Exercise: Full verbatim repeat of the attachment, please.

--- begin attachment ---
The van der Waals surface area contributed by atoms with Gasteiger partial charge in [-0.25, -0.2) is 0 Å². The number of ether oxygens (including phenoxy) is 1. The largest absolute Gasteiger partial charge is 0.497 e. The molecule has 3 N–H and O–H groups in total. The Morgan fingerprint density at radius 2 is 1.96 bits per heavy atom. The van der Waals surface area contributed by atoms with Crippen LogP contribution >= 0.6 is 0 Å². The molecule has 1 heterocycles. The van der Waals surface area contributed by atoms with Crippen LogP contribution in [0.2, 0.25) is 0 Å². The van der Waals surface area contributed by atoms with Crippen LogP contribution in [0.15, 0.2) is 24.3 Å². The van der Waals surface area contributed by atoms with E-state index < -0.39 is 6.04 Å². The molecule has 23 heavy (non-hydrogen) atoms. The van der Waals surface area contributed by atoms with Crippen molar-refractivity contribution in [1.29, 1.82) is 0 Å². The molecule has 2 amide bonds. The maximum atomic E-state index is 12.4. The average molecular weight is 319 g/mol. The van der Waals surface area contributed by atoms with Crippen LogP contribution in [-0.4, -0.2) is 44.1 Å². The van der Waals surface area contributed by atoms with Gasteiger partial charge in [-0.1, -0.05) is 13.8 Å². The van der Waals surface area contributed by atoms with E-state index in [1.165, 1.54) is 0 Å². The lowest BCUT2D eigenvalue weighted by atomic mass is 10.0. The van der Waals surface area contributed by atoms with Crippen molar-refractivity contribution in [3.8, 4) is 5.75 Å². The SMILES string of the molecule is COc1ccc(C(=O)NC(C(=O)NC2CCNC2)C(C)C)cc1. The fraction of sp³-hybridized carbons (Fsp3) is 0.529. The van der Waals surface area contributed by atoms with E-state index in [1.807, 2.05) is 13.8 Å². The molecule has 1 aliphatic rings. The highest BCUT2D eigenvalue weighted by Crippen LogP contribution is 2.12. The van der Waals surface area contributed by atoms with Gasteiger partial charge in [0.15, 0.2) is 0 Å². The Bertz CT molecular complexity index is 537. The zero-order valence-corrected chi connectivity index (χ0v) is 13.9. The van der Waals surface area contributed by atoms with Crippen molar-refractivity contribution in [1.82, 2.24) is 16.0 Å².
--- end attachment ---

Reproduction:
The van der Waals surface area contributed by atoms with Gasteiger partial charge in [-0.25, -0.2) is 0 Å². The number of ether oxygens (including phenoxy) is 1. The largest absolute Gasteiger partial charge is 0.497 e. The molecule has 3 N–H and O–H groups in total. The Morgan fingerprint density at radius 2 is 1.96 bits per heavy atom. The van der Waals surface area contributed by atoms with Crippen LogP contribution >= 0.6 is 0 Å². The molecule has 1 heterocycles. The van der Waals surface area contributed by atoms with Crippen LogP contribution in [0.2, 0.25) is 0 Å². The van der Waals surface area contributed by atoms with Crippen LogP contribution in [0.15, 0.2) is 24.3 Å². The van der Waals surface area contributed by atoms with E-state index < -0.39 is 6.04 Å². The molecule has 23 heavy (non-hydrogen) atoms. The van der Waals surface area contributed by atoms with Crippen molar-refractivity contribution in [1.29, 1.82) is 0 Å². The molecule has 2 amide bonds. The maximum atomic E-state index is 12.4. The average molecular weight is 319 g/mol. The van der Waals surface area contributed by atoms with Crippen LogP contribution in [-0.4, -0.2) is 44.1 Å². The van der Waals surface area contributed by atoms with Gasteiger partial charge in [-0.1, -0.05) is 13.8 Å². The van der Waals surface area contributed by atoms with E-state index in [1.165, 1.54) is 0 Å². The lowest BCUT2D eigenvalue weighted by atomic mass is 10.0. The van der Waals surface area contributed by atoms with Crippen molar-refractivity contribution in [3.8, 4) is 5.75 Å². The SMILES string of the molecule is COc1ccc(C(=O)NC(C(=O)NC2CCNC2)C(C)C)cc1. The fraction of sp³-hybridized carbons (Fsp3) is 0.529. The van der Waals surface area contributed by atoms with E-state index in [1.807, 2.05) is 13.8 Å². The molecule has 1 aliphatic rings. The highest BCUT2D eigenvalue weighted by Crippen LogP contribution is 2.12. The van der Waals surface area contributed by atoms with Gasteiger partial charge in [0.15, 0.2) is 0 Å². The Bertz CT molecular complexity index is 537. The zero-order valence-corrected chi connectivity index (χ0v) is 13.9. The van der Waals surface area contributed by atoms with Crippen molar-refractivity contribution in [1.82, 2.24) is 16.0 Å².